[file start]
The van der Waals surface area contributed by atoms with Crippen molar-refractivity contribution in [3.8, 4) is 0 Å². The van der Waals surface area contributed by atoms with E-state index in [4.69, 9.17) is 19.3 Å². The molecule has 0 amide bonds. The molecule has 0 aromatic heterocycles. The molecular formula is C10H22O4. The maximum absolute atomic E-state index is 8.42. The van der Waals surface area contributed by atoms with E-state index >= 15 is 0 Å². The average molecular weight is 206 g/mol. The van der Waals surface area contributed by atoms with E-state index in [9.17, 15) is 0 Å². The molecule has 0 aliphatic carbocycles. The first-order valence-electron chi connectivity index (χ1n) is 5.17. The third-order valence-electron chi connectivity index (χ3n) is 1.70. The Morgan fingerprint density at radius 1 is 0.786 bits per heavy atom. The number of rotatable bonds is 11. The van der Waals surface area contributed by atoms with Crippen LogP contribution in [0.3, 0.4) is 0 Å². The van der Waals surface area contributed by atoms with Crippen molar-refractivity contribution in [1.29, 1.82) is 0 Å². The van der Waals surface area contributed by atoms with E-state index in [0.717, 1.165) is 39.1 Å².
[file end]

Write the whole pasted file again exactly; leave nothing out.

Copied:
The van der Waals surface area contributed by atoms with Crippen molar-refractivity contribution in [3.8, 4) is 0 Å². The van der Waals surface area contributed by atoms with E-state index in [4.69, 9.17) is 19.3 Å². The molecule has 0 amide bonds. The molecule has 0 aromatic heterocycles. The molecular formula is C10H22O4. The maximum absolute atomic E-state index is 8.42. The van der Waals surface area contributed by atoms with E-state index >= 15 is 0 Å². The average molecular weight is 206 g/mol. The van der Waals surface area contributed by atoms with E-state index in [9.17, 15) is 0 Å². The molecule has 0 aliphatic carbocycles. The first-order valence-electron chi connectivity index (χ1n) is 5.17. The third-order valence-electron chi connectivity index (χ3n) is 1.70. The Morgan fingerprint density at radius 1 is 0.786 bits per heavy atom. The number of rotatable bonds is 11. The van der Waals surface area contributed by atoms with Crippen LogP contribution in [0.3, 0.4) is 0 Å². The van der Waals surface area contributed by atoms with Crippen molar-refractivity contribution in [1.29, 1.82) is 0 Å². The van der Waals surface area contributed by atoms with E-state index in [0.717, 1.165) is 39.1 Å².